Doctor-assisted death a dangerous step


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Manitoba's College of Physicians and Surgeons is asking the public for feedback on physician-assisted dying because the Supreme Court of Canada has declared it will be legal next year.

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Hey there, time traveller!
This article was published 08/11/2015 (2465 days ago), so information in it may no longer be current.

Manitoba’s College of Physicians and Surgeons is asking the public for feedback on physician-assisted dying because the Supreme Court of Canada has declared it will be legal next year.

Here’s a wee bit of feedback from me: yes, I favour physician-assisted dying. Please don’t abandon me as I die. Please provide clean sheets, food and morphine as death takes its course. Thank you.

Oh, wait. Sorry, I misunderstood. You’re really wondering if I’d like you to kill me?

Maybe the college should be asking for public feedback on physician-assisted suicide. If that’s the case, I have more feedback: the College of Physicians and Surgeons should tell the Supreme Court legalizing physician-assisted suicide is a big mistake. I have five reasons:


1. Typical argumentation for physician-assisted suicide hinges on a false dichotomy: physician-assisted suicide or painful death. Significantly, however, there’s a neglected third option: palliative care. Doris Barwich, president of the Canadian Association of Palliative Care Physicians, says most pain and distress can be controlled “to ensure comfort and quality of life.” For (rare) difficult cases, palliative sedation (a deep sleep) relieves extreme suffering as death takes its course. Moreover, allowing terminally ill patients to die from their illness via termination of life-support by withdrawing or withholding extraordinary, burdensome or medically useless treatment is already a legal and ethical part of palliative care. Physician-assisted suicide, then, isn’t needed.


2. Physician-assisted suicide misinterprets the patient’s plea for death. Such a plea is an expression of lamentation, according to palliative-care specialist John Scott. “For us to interpret such a cry as a request for a lethal overdose is to miss the mark completely. Lamentation is a call for support and relief, a search for meaning and an invitation for relationship. It is a cry of life.”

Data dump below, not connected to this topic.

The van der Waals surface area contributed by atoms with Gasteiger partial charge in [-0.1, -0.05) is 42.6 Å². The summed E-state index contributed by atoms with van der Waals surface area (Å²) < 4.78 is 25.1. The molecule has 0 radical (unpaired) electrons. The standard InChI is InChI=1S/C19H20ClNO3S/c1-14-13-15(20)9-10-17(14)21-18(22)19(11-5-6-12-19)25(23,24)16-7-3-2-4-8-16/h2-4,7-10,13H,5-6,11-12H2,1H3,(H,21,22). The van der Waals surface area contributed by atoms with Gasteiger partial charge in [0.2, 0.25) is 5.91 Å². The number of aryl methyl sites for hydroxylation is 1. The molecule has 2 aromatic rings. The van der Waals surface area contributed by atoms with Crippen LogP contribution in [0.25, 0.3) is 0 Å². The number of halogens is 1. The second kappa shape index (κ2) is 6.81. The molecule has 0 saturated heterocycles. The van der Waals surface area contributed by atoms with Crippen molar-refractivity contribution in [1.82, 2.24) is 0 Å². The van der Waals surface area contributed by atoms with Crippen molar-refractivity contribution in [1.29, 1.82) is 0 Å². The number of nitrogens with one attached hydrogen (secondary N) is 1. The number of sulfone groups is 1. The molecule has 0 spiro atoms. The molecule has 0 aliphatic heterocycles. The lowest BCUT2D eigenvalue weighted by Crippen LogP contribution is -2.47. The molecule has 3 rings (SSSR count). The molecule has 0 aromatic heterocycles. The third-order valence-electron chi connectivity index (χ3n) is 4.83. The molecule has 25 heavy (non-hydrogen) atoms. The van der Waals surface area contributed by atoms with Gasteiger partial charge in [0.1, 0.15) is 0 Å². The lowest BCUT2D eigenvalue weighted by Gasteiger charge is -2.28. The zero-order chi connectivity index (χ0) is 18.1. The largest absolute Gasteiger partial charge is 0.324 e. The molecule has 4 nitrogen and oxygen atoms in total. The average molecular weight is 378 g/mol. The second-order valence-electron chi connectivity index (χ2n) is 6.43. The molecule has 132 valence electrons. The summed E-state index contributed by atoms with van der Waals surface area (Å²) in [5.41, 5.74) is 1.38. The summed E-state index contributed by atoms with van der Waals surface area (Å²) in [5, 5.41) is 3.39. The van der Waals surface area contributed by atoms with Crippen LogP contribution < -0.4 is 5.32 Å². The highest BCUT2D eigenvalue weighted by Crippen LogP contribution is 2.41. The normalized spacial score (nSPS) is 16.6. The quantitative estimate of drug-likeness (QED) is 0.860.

3. Physician-assisted suicide imposes a terrible burden on the vulnerable. If life is no longer society’s default position, then the most vulnerable members of our society — the elderly, terminally ill and disabled — must justify their continued existence. This is a kick in the teeth and just plain nasty.


4. Physician-assisted suicide threatens to dangerously weaken a society’s life-respecting foundations. Consider this observation from Leo Alexander, medical advisor at the Nuremberg war crimes trials: “Whatever proportions these (Nazi) crimes finally assumed, it became evident to all who investigated them that they had started from small beginnings. The beginnings at first were merely a subtle shift in emphasis in the basic attitude of the physicians. It started with the acceptance of the attitude… that there is such a thing as life not worthy to be lived. This attitude in its early stages concerned itself merely with the severely and chronically sick.”


5. A logical/legal slippery slope looms large with physician-assisted suicide. Reasons for one action also justify unintended actions. With legalized physician-assisted suicide, the fundamental principle undergirding patient autonomy becomes this: the sufferer has the right to doctor-assisted death to end his/her suffering. Significantly, accepting physician-assisted suicide as a legal right on the basis of this fundamental principle opens up and justifies many other situations in which persons suffer and request death. These situations include the non-terminally ill, the elderly, the disabled, persons with chronic pain and the depressed.

— — —

Let’s trust legislative safeguards for protection? Good luck. Aside from abuse (one-third of Belgium’s euthanasia deaths were illegal and lacked patient consent), safeguards will fail because courts promote consistency. Consistency demands all of the above-mentioned persons, if “enduring suffering that is intolerable to the individual” (per the Supreme Court of Canada), can be reasonably seen to have the right to be killed.

After all, at the core of these other situations is a sufferer who requests doctor-assisted death, rendering situational differences incidental. The sufferer’s consent based on his/her subjective perception of intolerable suffering is trump.

Physician-assisted suicide, then, puts us on a non-fallacious slippery slope that embraces death as a solution for suffering (instead of alleviating that suffering).

Physician-assisted suicide is not needed, it misunderstands patient need, it’s nasty, it’s dangerous, and it’s myopic — it’s a short-sighted, long-range recipe for undermining respect for life and weakening the common good.

Dear College of Physicians and Surgeons of Manitoba: please tell the Supreme Court of Canada it is making a mistake, and that excellent, well-funded palliative care — not killing — is the way forward.


Hendrik van der Breggen, PhD, is associate professor of philosophy at Providence University College in Otterburne.


Updated on Sunday, November 8, 2015 4:24 PM CST: Typo fixed.

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